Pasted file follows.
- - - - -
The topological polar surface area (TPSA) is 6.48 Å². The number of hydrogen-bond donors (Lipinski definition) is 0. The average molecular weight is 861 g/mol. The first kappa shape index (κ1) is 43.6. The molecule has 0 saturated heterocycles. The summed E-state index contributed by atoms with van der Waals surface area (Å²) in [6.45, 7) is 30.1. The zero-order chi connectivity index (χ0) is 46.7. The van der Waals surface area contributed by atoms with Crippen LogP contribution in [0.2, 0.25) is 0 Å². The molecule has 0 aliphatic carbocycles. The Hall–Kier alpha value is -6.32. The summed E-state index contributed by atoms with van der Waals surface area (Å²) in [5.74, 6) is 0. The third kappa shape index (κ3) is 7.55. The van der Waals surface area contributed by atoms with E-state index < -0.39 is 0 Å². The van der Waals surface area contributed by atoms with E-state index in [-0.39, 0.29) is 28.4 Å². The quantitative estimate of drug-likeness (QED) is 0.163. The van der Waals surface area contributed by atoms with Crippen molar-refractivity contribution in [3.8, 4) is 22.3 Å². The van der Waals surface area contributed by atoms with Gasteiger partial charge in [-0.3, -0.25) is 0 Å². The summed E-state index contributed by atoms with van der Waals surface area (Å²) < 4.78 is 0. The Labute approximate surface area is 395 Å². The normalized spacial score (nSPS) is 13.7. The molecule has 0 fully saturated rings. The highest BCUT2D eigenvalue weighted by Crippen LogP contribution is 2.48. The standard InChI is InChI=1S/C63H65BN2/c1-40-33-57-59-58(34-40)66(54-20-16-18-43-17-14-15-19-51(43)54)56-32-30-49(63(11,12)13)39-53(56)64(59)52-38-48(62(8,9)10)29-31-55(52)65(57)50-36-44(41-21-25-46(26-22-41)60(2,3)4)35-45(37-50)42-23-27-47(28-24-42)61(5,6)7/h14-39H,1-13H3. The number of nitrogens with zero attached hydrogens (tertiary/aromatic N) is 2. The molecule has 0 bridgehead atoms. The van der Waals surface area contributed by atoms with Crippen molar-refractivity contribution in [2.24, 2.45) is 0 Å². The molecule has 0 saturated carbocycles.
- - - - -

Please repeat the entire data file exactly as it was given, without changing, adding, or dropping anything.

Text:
The topological polar surface area (TPSA) is 6.48 Å². The number of hydrogen-bond donors (Lipinski definition) is 0. The average molecular weight is 861 g/mol. The first kappa shape index (κ1) is 43.6. The molecule has 0 saturated heterocycles. The summed E-state index contributed by atoms with van der Waals surface area (Å²) in [6.45, 7) is 30.1. The zero-order chi connectivity index (χ0) is 46.7. The van der Waals surface area contributed by atoms with Crippen LogP contribution in [0.2, 0.25) is 0 Å². The molecule has 0 aliphatic carbocycles. The Hall–Kier alpha value is -6.32. The summed E-state index contributed by atoms with van der Waals surface area (Å²) in [5.74, 6) is 0. The third kappa shape index (κ3) is 7.55. The van der Waals surface area contributed by atoms with E-state index < -0.39 is 0 Å². The van der Waals surface area contributed by atoms with E-state index in [-0.39, 0.29) is 28.4 Å². The quantitative estimate of drug-likeness (QED) is 0.163. The van der Waals surface area contributed by atoms with Crippen molar-refractivity contribution in [3.8, 4) is 22.3 Å². The van der Waals surface area contributed by atoms with Gasteiger partial charge in [-0.3, -0.25) is 0 Å². The summed E-state index contributed by atoms with van der Waals surface area (Å²) < 4.78 is 0. The Labute approximate surface area is 395 Å². The normalized spacial score (nSPS) is 13.7. The molecule has 0 fully saturated rings. The highest BCUT2D eigenvalue weighted by Crippen LogP contribution is 2.48. The standard InChI is InChI=1S/C63H65BN2/c1-40-33-57-59-58(34-40)66(54-20-16-18-43-17-14-15-19-51(43)54)56-32-30-49(63(11,12)13)39-53(56)64(59)52-38-48(62(8,9)10)29-31-55(52)65(57)50-36-44(41-21-25-46(26-22-41)60(2,3)4)35-45(37-50)42-23-27-47(28-24-42)61(5,6)7/h14-39H,1-13H3. The number of nitrogens with zero attached hydrogens (tertiary/aromatic N) is 2. The molecule has 0 bridgehead atoms. The van der Waals surface area contributed by atoms with Crippen molar-refractivity contribution in [2.24, 2.45) is 0 Å². The molecule has 0 saturated carbocycles.